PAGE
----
9. Artificial Lungs

Although a human can survive one lung, they cannot survive with no lungs. Transplanting lungs is one of the most difficult transplant procedures, and post-transplant complications are high. Often, surgeons decide to conduct a heart and lung transplant to reduce these complications, but this is extremely high-risk surgery. Now, those who may need a lung transplant in the future have some hope, says the Alliance of Advanced BioMedical Engineering. In an article published in September 2018, they say that Joan Nichols, the director of the Galveston National Laboratory at the University of Texas, has devoted the last 15 years developing prototypes of artificial lungs, along with a team of scientists. Nichols and her team have now successfully developed bioengineered lungs and have transplanted them into adult pigs. Following the procedure, the pigs showed no signs of rejecting the artificial organs. This is a significant achievement that required the researchers changing their approach on many occasions as developing artificial lungs was much harder than they ever imagined.

10. Artificial Intestine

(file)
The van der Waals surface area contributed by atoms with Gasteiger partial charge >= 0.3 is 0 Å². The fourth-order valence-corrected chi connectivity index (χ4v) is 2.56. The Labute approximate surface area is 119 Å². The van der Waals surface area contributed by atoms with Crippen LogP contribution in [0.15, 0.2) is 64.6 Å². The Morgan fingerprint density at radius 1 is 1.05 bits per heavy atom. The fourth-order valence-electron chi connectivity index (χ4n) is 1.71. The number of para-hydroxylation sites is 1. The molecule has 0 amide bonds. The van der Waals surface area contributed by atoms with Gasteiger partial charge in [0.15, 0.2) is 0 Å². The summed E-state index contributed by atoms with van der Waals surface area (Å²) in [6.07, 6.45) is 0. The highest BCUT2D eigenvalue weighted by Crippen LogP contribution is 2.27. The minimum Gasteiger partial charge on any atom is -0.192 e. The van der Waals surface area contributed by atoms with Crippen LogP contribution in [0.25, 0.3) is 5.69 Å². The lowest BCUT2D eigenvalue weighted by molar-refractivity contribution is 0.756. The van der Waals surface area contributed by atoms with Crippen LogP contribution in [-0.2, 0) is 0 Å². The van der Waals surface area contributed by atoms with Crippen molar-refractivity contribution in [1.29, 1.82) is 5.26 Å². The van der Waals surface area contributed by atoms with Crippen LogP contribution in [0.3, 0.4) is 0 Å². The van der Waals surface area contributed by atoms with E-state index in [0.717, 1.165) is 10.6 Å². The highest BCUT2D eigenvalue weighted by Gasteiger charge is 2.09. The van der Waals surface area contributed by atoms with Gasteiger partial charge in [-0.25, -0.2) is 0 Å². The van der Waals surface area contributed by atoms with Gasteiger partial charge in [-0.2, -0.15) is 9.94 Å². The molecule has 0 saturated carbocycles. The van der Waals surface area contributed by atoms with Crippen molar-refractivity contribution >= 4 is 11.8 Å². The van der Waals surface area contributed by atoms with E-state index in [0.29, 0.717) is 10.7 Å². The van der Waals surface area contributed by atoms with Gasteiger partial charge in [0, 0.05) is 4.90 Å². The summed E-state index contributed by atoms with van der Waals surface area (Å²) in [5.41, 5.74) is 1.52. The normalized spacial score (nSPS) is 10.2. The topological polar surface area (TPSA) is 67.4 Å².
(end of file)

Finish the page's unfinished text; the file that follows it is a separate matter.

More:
According to Hopkins Medicine, the creation of the first artificial intestine was spurred by a doctor’s fateful encounter with a premature baby. David Hackam, the pediatric surgeon-in-chief at the Johns Hopkins Children’s Center, formerly worked at the Children’s Hospital of Pittsburgh. A baby for whom he was caring developed necrotizing enterocolitis, which causes the death of intestinal tissue. The only option is to surgically remove the parts of the intestine that are dying. After the baby died, Hackam decided to focus on finding a way of creating an artificial intestine to save babies suffering from this horrific condition Working alongside John March, a biomedical engineer, he was able to create an artificial gut by growing gut stem cells on a three dimensional scaffold that was made from biodegradable synthetic materials. The results were remarkably like a natural intestine. The artificial intestine has been successfully transplanted into dogs and mice, and this allowed the researchers to learn more about how well the artificial intestine absorbed nutrients. This is ongoing research and human trials have not yet been completed. Once it has been completed, there is hope for the parents of many premature babies who suffer from this condition and it can potentially significantly reduce neonatal death rates. Although this artificial intestine was originally designed for children, it is possible for scientists to also apply the same methods to creating artificial intestines for adults. Similarly, although the inspiration was necrotizing enterocolitis, artificial intestines can potentially be used for any medical issue that means a person will lose a section of their intestine.